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Per- and polyfluoroalkyl substances in plasma and feathers of nestling birds of prey from northern Norway
Gómez-Ramírez, P.; Bustnes, J.O.; Eulaers, I.; Herzke, D.; Johnsen, T.V.; Lepoint, G.; Pérez-García, J.M.; Garcia-Fernandez, A.J.; Jaspers, V.L.B. (2017). Per- and polyfluoroalkyl substances in plasma and feathers of nestling birds of prey from northern Norway. Environ. Res. 158: 277-285. https://hdl.handle.net/10.1016/j.envres.2017.06.019
In: Environmental Research. Elsevier: Amsterdam. ISSN 0013-9351; e-ISSN 1096-0953, more
Peer reviewed article  

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Keyword
Author keywords
    Predatory birds; PFASs; Stable isotopes; Plasma; Feathers; Biomonitoring

Authors  Top 
  • Gómez-Ramírez, P.
  • Bustnes, J.O.
  • Eulaers, I., more
  • Herzke, D.
  • Johnsen, T.V.
  • Lepoint, G., more
  • Pérez-García, J.M.
  • Garcia-Fernandez, A.J.
  • Jaspers, V.L.B., more

Abstract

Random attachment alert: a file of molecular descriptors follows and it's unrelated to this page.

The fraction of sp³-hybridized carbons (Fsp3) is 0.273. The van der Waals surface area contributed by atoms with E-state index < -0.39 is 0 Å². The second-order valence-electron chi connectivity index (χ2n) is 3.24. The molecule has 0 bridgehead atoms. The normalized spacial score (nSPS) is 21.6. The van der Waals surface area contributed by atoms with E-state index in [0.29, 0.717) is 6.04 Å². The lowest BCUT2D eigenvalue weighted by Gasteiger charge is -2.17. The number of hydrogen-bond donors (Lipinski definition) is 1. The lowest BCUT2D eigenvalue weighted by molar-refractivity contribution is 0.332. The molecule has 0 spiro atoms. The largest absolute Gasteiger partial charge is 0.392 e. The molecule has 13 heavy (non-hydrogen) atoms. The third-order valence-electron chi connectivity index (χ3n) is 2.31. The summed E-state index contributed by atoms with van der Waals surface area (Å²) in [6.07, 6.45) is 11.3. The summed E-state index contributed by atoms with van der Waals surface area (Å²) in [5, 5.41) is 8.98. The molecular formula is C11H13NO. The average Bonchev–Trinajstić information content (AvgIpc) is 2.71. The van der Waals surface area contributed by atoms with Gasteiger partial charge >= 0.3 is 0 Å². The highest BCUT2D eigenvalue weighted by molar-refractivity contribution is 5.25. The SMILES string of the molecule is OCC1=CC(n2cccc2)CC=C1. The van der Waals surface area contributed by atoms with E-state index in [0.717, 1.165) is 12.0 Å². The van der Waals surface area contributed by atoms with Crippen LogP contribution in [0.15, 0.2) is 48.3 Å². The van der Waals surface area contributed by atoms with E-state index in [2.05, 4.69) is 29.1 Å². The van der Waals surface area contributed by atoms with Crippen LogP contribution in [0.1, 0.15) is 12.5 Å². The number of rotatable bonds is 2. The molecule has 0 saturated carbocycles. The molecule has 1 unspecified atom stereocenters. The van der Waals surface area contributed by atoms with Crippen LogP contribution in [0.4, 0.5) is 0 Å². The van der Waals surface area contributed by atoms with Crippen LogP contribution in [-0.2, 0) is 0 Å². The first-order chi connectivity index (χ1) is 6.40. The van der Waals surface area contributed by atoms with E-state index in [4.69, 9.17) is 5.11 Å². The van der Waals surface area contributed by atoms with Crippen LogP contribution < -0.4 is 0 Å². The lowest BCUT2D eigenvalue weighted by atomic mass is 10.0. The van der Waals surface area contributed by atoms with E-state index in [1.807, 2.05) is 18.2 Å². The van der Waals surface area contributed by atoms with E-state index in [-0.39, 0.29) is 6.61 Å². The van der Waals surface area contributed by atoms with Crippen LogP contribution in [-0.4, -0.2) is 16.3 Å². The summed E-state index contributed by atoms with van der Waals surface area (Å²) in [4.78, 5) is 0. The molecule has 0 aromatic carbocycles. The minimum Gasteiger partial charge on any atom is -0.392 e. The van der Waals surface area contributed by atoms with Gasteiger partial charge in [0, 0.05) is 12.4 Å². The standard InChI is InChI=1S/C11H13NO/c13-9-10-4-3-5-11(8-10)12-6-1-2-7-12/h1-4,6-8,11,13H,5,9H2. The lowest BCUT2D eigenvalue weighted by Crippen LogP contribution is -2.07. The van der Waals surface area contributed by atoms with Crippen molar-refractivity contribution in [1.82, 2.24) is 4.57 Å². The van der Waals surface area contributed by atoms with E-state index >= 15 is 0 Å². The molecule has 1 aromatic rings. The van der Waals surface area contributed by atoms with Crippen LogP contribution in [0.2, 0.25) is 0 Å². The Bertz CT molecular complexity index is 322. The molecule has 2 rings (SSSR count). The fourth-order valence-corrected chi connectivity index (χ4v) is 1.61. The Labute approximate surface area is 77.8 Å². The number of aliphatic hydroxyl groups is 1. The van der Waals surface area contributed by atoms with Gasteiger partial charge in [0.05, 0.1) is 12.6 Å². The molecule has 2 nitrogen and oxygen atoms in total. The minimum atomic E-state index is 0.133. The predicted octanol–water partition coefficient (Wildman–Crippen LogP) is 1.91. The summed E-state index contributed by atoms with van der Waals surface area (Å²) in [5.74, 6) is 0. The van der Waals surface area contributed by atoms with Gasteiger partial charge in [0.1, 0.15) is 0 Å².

Plasma samples from nestlings of two top predators, White-tailed eagle (Haliaeetus albicilla) and Northern goshawk (Accipiter gentilis) from northern Norway were analysed for a wide range of per- and polyfluoroalkyl substances (PFASs). Body feathers from the White-tailed eagles were also analysed and significant associations between specific PFASs in blood plasma and body feathers were found (0.36 < R2 < 0.67; all p < 0.05). This result suggests that analysing body feathers of White-tailed eagle could potentially be a useful non-invasive strategy to monitor PFASs exposure in nestlings of this species. White-tailed eagles showed significantly higher levels of contaminants than Northern goshawks (plasma ∑PFASs Median = 45.83 vs 17.02 ng mL−1, p <0.05). The different exposure between both species seemed to be related to different dietary input, as quantified by stable carbon and nitrogen isotope analysis of body feathers. A priori, the bird of prey populations studied are not at risk for PFASs, since the levels in plasma of both species were hundreds to thousand times lower than the toxic reference values reported for predatory birds. However, further studies on larger sample sizes are needed to confirm this hypothesis since toxic thresholds for nestling birds of prey are not established.

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